The next time you come across a kitchen that smells "lemony fresh," or get a whiff of a cool mountain glen in your t-shirt, don't breathe too deeply.
According to researchers from the University of Washington, air fresheners and fragranced laundry products often emit literally dozens of chemicals - some of which are considered toxic by federal law.
And the worst part is that none of the potentially hazardous chemicals that are thrown off by these "fresh-smelling" products are even listed on the label of ingredients. University of Washington researcher Ann C. Steinemann, PhD, said, "I didn't find a brand that didn't emit at least one toxic chemical."
As shocking as this may seem, there's a part of me that's not the least bit surprised. After all, I'm a bright guy and I realize that laundry detergents and air fresheners that smell like a cleansing summer rain storm aren't made from fresh-picked mountain flowers after a sun shower. There are chemicals - toxic and potentially deadly ones - that are replicating these odors. Of course the manufacturers of these products are already in full cornered-animal mode. They're proclaiming that the products are safe when "used as directed," and that the chemicals in question are present only in amounts not known to cause health issues.
But you've got to wonder, don't you? Steinemann, a professor of civil and environmental engineering and public affairs at the University of Washington, says her idea for the revealing study was born of the fact that she had for years been told by many people that household cleaners and air fresheners caused them to have dizzy spells, or had spurred bouts of headache, asthma, shortness of breath - even seizures.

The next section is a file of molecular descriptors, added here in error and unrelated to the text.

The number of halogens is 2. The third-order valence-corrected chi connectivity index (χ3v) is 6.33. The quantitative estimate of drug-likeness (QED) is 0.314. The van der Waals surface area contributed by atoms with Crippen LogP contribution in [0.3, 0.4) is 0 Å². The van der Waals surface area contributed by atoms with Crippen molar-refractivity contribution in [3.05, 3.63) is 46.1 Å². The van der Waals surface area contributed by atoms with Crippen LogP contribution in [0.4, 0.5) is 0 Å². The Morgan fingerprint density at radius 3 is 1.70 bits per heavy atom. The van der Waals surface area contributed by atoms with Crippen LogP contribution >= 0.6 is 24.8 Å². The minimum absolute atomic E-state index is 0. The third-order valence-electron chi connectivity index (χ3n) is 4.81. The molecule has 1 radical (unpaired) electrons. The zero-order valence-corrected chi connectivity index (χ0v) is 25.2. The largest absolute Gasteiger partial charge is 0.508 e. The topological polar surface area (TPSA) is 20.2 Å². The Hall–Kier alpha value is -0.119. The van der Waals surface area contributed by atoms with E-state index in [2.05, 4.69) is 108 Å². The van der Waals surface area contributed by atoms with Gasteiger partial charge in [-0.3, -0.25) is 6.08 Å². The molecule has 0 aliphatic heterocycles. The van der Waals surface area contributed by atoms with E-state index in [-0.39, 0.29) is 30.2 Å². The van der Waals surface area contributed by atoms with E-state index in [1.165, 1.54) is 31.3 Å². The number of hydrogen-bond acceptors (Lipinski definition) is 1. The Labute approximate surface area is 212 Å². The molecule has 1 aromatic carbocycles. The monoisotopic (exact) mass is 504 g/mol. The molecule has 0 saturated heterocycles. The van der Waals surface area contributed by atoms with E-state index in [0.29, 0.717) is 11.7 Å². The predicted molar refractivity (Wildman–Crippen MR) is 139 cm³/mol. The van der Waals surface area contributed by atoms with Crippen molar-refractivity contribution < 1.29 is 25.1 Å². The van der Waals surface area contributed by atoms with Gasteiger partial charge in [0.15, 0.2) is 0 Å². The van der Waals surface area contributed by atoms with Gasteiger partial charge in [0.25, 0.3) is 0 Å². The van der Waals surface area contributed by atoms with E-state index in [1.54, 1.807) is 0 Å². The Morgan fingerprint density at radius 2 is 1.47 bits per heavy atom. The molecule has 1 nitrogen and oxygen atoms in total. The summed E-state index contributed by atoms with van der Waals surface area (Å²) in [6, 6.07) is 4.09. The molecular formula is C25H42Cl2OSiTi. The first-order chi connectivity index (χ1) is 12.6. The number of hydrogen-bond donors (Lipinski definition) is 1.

Steinemann's study closely examined six popular consumer produces: liquid spray air fresheners, plug-in air fresheners, fabric softeners, laundry detergents, dryer sheets, and the kinds of solid disc deodorizers used in airliner toilets. Steinemann found that these six products emitted a staggering 100 volatile organic compounds (VOCs).
But to me, the most disheartening discovery of Steinemann's study came when she turned to federal law to find out what laws were on the books to protect consumers from this kind of thing. As it turns out, there's no law that requires disclosure of all chemicals in fragrances.
It's an outrage to say the least. Steve Gilbert, a toxicologist not associated with the study, put it very succinctly: "At the very minimum, we should have a right to know what's in these products."
Your best bet is to stop using store-bought air fresheners altogether. Try the real thing instead - cut open a lemon or orange, gather some mint leaves, or just open a box of baking soda.